Peak Inflation Watch: October 14, 2022
If we are generous, the arguments in favor of a spike in inflation are mixed. Depending on the indicator chosen, there is supporting evidence to decide that the worst of the inflationary spurt is behind us. But there is also data to claim otherwise, such as yesterday’s update on consumer prices recalls.
The CPI figures for September are a mixed study. The headline CPI continues to show an inflation spike in the rear view mirror, albeit modestly, but core inflation continues to hit new highs. The Federal Reserve focuses on underlying inflation for several reasons, including empirical evidence that it tends to offer a better estimate of the trend compared to the higher short-term volatility of its global counterpart. On this basis, the continued rise in the core CPI is another warning that inflationary pressures have not yet peaked.
Core CPI reached 6.6% on an annual basis (in unadjusted terms) through September, slightly surpassing the previous high in March and hitting a 40-year high.
“That’s not what the Fed wants to see six months into one of the most aggressive tightening cycles in decades,” said Sal Guatieri, senior economist at BMO Capital Markets.
The CPI report suggests that the Fed will continue to raise rates aggressively. Fed Funds Futures are currently pricing with near certainty another 75 basis point hike at the next FOMC meeting on November 2.
“There is a persistence of inflation which, if you are the Fed, must be deeply worrying,” said Ajay Rajadhyaksha, Global Research Chair at Barclays. “Most people feel like we’re about to turn, whether it’s on jobs or on inflation, and it’s not happening and it’s not happening and it’s not happening.” The Financial Times reports that Rajadhyaksha expects the Fed to extend rate hikes by 0.75 percentage points until the end of this year and start to slow the hikes to an increase of 0.50 percentage points at the first meeting of 2023 in early February.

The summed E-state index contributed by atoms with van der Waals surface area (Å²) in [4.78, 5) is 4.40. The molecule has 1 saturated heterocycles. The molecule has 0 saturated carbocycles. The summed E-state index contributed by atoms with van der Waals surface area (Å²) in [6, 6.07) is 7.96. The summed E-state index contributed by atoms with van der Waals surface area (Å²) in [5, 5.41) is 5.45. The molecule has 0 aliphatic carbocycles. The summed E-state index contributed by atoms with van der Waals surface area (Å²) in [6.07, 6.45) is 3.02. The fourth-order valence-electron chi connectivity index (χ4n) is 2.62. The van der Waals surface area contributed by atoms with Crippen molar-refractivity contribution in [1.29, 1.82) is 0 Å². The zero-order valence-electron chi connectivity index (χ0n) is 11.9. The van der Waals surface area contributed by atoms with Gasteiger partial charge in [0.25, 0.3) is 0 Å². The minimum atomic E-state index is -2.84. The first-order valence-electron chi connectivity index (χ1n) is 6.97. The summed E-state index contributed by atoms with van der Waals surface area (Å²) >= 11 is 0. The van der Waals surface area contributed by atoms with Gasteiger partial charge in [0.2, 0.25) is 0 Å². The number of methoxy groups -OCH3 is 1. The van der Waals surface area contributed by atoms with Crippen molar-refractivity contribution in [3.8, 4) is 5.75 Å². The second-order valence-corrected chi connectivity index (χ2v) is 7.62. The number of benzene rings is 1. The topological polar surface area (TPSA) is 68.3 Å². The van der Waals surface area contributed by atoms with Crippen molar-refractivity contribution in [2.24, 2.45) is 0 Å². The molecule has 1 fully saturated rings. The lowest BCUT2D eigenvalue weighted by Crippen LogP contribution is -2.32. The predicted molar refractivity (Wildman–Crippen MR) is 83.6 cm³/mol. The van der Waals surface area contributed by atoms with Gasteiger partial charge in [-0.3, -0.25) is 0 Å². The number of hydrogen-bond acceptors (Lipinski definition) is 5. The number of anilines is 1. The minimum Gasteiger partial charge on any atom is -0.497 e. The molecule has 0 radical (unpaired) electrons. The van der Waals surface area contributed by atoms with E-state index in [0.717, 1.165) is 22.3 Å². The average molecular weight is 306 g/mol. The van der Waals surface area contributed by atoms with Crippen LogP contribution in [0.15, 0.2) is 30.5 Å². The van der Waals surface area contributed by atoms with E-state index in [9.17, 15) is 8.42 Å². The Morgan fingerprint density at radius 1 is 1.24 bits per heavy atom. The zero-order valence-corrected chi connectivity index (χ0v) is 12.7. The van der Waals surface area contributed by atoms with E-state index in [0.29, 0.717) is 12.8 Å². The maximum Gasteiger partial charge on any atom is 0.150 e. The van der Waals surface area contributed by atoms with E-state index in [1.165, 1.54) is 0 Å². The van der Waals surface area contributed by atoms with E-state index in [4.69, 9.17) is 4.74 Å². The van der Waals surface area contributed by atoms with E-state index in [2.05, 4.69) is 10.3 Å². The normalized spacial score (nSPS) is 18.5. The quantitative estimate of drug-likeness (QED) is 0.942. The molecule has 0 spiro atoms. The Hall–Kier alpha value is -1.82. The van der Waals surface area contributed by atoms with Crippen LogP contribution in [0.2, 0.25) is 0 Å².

Is the case of peak inflation dead? No, at least not entirely, although the timing remains unclear. There are many encouraging signs, ranging from easing tensions in major supply chains to more moderate price increases for some shipping costs. Michael Pond, Head of Global Inflation Research at Barclays, predicted the signs of a spike in inflation will strengthen in the coming months.
Wage inflation suggests so. The annual increase in the average hourly wage of all employees in the private sector has recently fallen, slipping to 5.0% through September, the slowest this year.
But the recent discrepancy between core CPI and headline CPI measurements remains very clear, which argues in favor of a reserve of judgement. Profiling the data via CapitalSpectator.com’s Inflation Bias Indices shows this clearly thanks to the recent rally in core CPI. It is unclear if this is noise that will soon resume the downward bias that had been persistent until recently. (The methodology takes a standard inflation index, calculates the change over one year, then calculates the monthly difference and transforms the results into standard deviations around the mean. This measure offers a way to develop quantitative information to decide in which sense the inflationary wind is blowing.)
An alternative (and arguably more robust) set of consumer inflation measures gives stronger arguments for expecting the inflation bias to be consistently higher (based on examination of the data via CapitalSpectator.com’s inflation bias methodology mentioned above). Three of these four measures indicate an upward bias for inflation.
As I noted in last month’s review, alternative measures of inflation continue to suggest that high inflation seems more entrenched, which will likely prompt the Federal Reserve to raise rates for longer, and perhaps be more than expected recently. That was true a month ago and it remains true after the September data release.
Nevertheless, relief may be near, albeit for not very comforting reasons. As I reported last week, the economy looks set to fall into recession from November. If correct, a healthy dose of inflation taming may be at hand. It’s a harsh dose of medicine, but history suggests it almost always works…eventually.
Editor’s note: The summary bullet points for this article were chosen by the Seeking Alpha editors.